• Non-limiting and non-exhaustive embodiments will be described with reference to the following figures, wherein like reference numerals refer to like parts throughout the various figures unless otherwise specified.
  • FIG. 1 is a flow diagram of a process to predict selection rates of web-based documents in response to a search query, according to an embodiment.
  • FIG. 2 is a schematic diagram illustrating an exemplary embodiment of a computing environment system using one or more processes illustrated herein.
  • DETAILED DESCRIPTION
  • In the following detailed description, numerous specific details are set forth to provide a thorough understanding of claimed subject matter. However, it will be understood by those skilled in the art that claimed subject matter may be practiced without these specific details. In other instances, well-known methods, procedures, components, and/or circuits have not been described in detail so as not to obscure claimed subject matter.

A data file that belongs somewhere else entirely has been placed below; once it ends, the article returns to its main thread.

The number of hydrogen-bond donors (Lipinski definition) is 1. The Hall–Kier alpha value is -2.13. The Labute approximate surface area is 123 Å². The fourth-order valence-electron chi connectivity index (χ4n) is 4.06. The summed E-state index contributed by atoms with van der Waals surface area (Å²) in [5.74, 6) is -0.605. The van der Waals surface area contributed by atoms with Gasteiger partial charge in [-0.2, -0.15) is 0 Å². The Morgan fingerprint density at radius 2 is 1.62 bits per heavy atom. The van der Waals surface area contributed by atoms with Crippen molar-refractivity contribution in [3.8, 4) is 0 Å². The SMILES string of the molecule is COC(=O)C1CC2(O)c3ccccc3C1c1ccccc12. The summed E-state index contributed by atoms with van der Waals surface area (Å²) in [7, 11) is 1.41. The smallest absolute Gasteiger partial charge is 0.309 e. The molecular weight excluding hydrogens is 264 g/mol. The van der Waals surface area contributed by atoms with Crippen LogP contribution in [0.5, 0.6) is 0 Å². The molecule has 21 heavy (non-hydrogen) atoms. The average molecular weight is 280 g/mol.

• Some portions of the detailed description which follow are presented in terms of algorithms and/or symbolic representations of operations on data bits or binary digital signals stored within a computing system memory, such as a computer memory. These algorithmic descriptions and/or representations are the techniques used by those of ordinary skill in the data processing arts to convey the substance of their work to others skilled in the art. An algorithm is here, and generally, considered to be a self-consistent sequence of operations and/or similar processing leading to a desired result. The operations and/or processing involve physical manipulations of physical quantities. Typically, although not necessarily, these quantities may take the form of electrical and/or magnetic signals capable of being stored, transferred, combined, compared and/or otherwise manipulated. It has proven convenient at times, principally for reasons of common usage, to refer to these signals as bits, data, values, elements, symbols, characters, terms, numbers, numerals and/or the like. It should be understood, however, that all of these and similar terms are to be associated with the appropriate physical quantities and are merely convenient labels. Unless specifically stated otherwise, as apparent from the following discussion, it is appreciated that throughout this specification discussions utilizing terms such as “processing”, “computing”, “calculating”, “associating”, “identifying”, “determining” and/or the like refer to the actions and/or processes of a computing platform, such as a computer or a similar electronic computing device, that manipulates and/or transforms data represented as physical electronic and/or magnetic quantities within the computing platform's memories, registers, and/or other information storage, transmission, and/or display devices.